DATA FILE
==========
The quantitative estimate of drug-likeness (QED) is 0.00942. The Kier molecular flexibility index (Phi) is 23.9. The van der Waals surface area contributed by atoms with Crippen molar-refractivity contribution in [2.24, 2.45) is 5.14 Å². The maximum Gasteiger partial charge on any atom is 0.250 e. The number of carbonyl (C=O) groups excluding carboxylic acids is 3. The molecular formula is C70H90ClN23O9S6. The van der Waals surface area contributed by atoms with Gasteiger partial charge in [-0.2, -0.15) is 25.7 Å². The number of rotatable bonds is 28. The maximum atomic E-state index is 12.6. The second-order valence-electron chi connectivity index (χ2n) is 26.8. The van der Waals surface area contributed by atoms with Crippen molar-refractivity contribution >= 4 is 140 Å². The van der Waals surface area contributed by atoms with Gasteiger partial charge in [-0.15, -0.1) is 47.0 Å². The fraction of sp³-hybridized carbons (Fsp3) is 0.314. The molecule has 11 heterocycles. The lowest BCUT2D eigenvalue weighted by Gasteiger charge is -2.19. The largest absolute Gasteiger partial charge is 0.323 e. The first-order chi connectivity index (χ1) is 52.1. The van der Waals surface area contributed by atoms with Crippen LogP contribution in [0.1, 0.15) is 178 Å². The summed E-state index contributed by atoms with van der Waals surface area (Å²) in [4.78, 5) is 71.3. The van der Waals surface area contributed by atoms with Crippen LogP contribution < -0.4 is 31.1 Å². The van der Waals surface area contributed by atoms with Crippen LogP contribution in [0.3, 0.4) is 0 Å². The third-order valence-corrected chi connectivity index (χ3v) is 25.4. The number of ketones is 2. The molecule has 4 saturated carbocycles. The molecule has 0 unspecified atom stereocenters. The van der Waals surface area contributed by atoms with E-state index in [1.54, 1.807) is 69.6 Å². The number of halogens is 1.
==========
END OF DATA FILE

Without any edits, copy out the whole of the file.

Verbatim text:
The quantitative estimate of drug-likeness (QED) is 0.00942. The Kier molecular flexibility index (Phi) is 23.9. The van der Waals surface area contributed by atoms with Crippen molar-refractivity contribution in [2.24, 2.45) is 5.14 Å². The maximum Gasteiger partial charge on any atom is 0.250 e. The number of carbonyl (C=O) groups excluding carboxylic acids is 3. The molecular formula is C70H90ClN23O9S6. The van der Waals surface area contributed by atoms with Gasteiger partial charge in [-0.2, -0.15) is 25.7 Å². The number of rotatable bonds is 28. The maximum atomic E-state index is 12.6. The second-order valence-electron chi connectivity index (χ2n) is 26.8. The van der Waals surface area contributed by atoms with Crippen molar-refractivity contribution >= 4 is 140 Å². The van der Waals surface area contributed by atoms with Gasteiger partial charge in [-0.15, -0.1) is 47.0 Å². The fraction of sp³-hybridized carbons (Fsp3) is 0.314. The molecule has 11 heterocycles. The lowest BCUT2D eigenvalue weighted by Gasteiger charge is -2.19. The largest absolute Gasteiger partial charge is 0.323 e. The first-order chi connectivity index (χ1) is 52.1. The van der Waals surface area contributed by atoms with Crippen LogP contribution in [0.1, 0.15) is 178 Å². The summed E-state index contributed by atoms with van der Waals surface area (Å²) in [4.78, 5) is 71.3. The van der Waals surface area contributed by atoms with Crippen LogP contribution < -0.4 is 31.1 Å². The van der Waals surface area contributed by atoms with Crippen LogP contribution in [0.3, 0.4) is 0 Å². The third-order valence-corrected chi connectivity index (χ3v) is 25.4. The number of ketones is 2. The molecule has 4 saturated carbocycles. The molecule has 0 unspecified atom stereocenters. The van der Waals surface area contributed by atoms with E-state index in [1.54, 1.807) is 69.6 Å². The number of halogens is 1.